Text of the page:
ALBANESE: Well, what we will do is work with the State Government along of course with the Latrobe Council for appropriate safety works to take place. I am very familiar with this part of Tasmania, as I am with all of Tasmania and when I was the minister, every time I came to Tasmania it was with announcements, announcements for road funding, rail funding, the National Broadband Network, community infrastructure such as the upgrade at Aurora Stadium. What we have seen from this government is neglect and we want to make sure that these issues are fixed. We’ve seen a freezing of Financial Assistance Grants to local government, including in the current financial year. Now that has placed more pressure on local roads. But this is a part of the national highway. This is a major road and it’s a major freight route as well and one of the concerns that I have is the fact that the cuts to rail freight have meant inevitably that there are more trucks on the road rather than freight being carried on rail – a short-sighted approach from the Federal Government of which the State Government here of course have refused to stand up and refused to speak up for Tasmanians.

REPORTER: So do you have a funding commitment to fix this?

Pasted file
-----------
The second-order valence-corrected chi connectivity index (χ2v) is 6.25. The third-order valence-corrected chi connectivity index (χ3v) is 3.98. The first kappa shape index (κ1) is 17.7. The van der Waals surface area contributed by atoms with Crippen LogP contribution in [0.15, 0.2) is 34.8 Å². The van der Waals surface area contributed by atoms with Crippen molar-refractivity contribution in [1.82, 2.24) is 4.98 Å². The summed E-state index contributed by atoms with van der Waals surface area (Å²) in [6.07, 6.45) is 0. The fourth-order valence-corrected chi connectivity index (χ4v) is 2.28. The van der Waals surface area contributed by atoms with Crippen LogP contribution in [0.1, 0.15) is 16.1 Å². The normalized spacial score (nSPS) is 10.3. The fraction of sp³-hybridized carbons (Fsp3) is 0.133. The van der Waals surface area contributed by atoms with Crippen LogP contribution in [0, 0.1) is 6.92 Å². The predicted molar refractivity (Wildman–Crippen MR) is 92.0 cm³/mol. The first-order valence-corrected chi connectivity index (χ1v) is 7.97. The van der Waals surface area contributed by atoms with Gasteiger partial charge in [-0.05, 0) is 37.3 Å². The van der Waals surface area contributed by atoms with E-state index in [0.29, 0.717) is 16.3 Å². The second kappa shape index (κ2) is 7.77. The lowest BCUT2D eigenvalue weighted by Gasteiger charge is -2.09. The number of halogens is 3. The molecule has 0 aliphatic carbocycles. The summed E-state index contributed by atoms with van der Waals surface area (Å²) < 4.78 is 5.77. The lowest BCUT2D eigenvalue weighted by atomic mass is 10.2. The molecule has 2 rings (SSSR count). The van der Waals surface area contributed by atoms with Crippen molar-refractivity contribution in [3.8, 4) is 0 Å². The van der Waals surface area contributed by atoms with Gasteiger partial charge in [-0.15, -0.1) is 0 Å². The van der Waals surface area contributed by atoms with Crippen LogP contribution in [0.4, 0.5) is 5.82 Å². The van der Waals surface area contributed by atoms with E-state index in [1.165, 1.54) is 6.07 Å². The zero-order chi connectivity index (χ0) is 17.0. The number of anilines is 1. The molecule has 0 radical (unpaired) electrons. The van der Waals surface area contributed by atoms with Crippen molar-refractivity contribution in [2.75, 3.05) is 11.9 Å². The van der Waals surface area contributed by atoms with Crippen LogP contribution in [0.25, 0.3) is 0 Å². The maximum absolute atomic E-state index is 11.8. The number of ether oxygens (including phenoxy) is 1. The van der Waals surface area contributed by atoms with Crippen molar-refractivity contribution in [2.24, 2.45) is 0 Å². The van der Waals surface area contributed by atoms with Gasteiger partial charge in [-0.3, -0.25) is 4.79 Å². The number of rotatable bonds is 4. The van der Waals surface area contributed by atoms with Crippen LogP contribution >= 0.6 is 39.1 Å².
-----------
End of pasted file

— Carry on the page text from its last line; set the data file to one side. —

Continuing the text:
ALBANESE: Well, we will fix it. We will fix it. And I stand by my record as a minister and our record in government. We fixed problems where they were identified and we more than doubled funding for infrastructure here in Tasmania. It went from $146 per Tasmanian to $270 per Tasmanian just while we were in office – that extraordinary increase where we identified what was needed. And that’s just road and rail. That doesn’t take into account the other funding increases that we had through things such as increasing the Black Spots Program, increasing the Roads to Recovery Program and community infrastructure funding to local government.

REPORTER: How much would this section of road cost the Labor Government if elected?

ALBANESE: Well of course we would need to do the proper assessments. The planning would need to take place and that would need to take place from the State Government. But what is the cost of not doing this road? The cost is bad for road safety, bad for productivity. I’ve driven along here this morning. We know that trucks accelerate as they are about to go up the hill here and if they are then confronted with a vehicle waiting to turn that is a very dangerous situation which anyone who has a look at this part of the road can identify and that’s why it needs to be fixed.